I love history, because it is like a mirror reflecting all that’s good and bad in humanity. I think 1930’s Shanghai was one of the sexiest eras in world history, populated with larger than life characters: glamorous women, cynical politicians, and corrupt police. But also with idealists trying to help China find its way in the modern world. It was also a time of extremes – from sybaritic luxury to abject poverty. I have tried to describe both from the indulgences of the rich to the miseries of the poor.
The thirties China was a time when everything was changing and the world seemed new.
At the heart of the novel is Spring Swallow, a “bad-luck woman” determined to fight for her own happiness at a time when women had few options in life. Could you talk about how you conceived of this character?
Most of my novels are about strong women who never give up despite all difficulties. I feel great rapport with these women because I went through very difficult times myself during my youth. Had I grown up in that earlier era, my difficulties would have been far greater. Though Spring Swallow faced much bigger challenges than I, I hope I share her indomitable spirit.
Your story offers many different aspects of love and marriage in China — including arranged marriages, secret love affairs and even concubinage. Could you share with us something fascinating or surprising about love and/or marriage in China that you learned while working on your book?
Ghost marriage was one of the many ways women were oppressed in traditional China. Couples were often betrothed in childhood, or even before birth. Since only half of children survived to adulthood, many lost their fiancés. Because they had already pledged marriage, the cruel custom was to marry the woman to the dead man. As a practical matter, this meant she was a slave to her supposed in-laws. And also she was denied the possibility of actual love with a living human. Chinese women have always been resourceful and many found ways to have affairs, though secretly and at great risk. Of course such relationships tended to be fleeting, leaving many women to a lonely old age.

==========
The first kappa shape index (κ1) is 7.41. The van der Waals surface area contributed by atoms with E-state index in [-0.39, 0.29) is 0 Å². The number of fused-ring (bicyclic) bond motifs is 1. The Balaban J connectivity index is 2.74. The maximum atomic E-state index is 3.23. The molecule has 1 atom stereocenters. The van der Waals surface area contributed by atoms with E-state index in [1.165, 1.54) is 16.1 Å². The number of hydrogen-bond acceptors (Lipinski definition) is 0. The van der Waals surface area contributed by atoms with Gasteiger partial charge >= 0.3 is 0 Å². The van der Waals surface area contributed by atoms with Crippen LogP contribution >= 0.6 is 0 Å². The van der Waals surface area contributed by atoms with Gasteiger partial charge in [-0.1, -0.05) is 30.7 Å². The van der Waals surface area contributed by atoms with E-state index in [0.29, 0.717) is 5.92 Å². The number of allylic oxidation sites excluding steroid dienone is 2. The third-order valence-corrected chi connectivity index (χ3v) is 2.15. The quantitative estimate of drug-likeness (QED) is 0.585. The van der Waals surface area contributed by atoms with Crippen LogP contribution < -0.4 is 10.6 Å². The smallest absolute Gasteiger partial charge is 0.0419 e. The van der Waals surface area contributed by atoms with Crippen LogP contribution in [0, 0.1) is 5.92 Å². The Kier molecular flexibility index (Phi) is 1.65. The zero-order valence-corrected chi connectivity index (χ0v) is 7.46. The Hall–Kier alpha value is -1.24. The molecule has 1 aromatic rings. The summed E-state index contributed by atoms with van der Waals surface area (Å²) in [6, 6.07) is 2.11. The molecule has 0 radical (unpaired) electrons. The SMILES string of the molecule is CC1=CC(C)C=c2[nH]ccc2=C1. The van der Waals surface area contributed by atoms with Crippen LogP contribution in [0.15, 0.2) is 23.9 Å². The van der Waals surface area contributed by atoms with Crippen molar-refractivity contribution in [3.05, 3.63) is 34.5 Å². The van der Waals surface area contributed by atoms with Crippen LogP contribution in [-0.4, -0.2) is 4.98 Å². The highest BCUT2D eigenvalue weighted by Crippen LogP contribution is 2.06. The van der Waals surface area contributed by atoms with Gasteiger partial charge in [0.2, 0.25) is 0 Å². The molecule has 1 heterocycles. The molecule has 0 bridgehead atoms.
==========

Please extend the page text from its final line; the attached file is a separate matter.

A foreigner and a Chinese end up falling in love in the course of the novel. How did people in a 1930s China view interracial relationships?
Even when I was a teenager living in Hong Kong, people disapproved interracial relationship, especially between a Chinese woman and a white man. However, in the 1930ies, China’s jazz age, such relationships were more shocking, except in cosmopolitan cities like Shanghai and Beijing. But many believed such unions were based on lust, not true love. Chinese men were particularly resentful, blaming the Chinese women for benefiting a foreigner instead of their own race. However, though there might be name-calling, active oppression or violence was extremely rare. Now, White-Asian marriages are so common they attract little notice.
What message do you hope readers come away with from your novel?
Novels and movies provide entertainment, but I strongly believe that readers should also be given something more. Besides enjoying an escape filled with excitement and adventures, I hope my readers will discover some ancient Chinese wisdom and come to know a little more about human nature.
When I write about strong women who overcome obstacles, I feel that they became my teachers. Now I have a comfortable life, but getting there was a long journey. I hope my characters will inspire others not only to succeed, but also to develop wisdom and compassion.
Thanks so much to Mingmei Yip for this interview about Secret of a Thousand Beauties! Remember, can follow Mingmei on Facebook, Twitter, Goodreads and her author website, and also watch this trailer for Secret of a Thousand Beauties to learn more about the novel.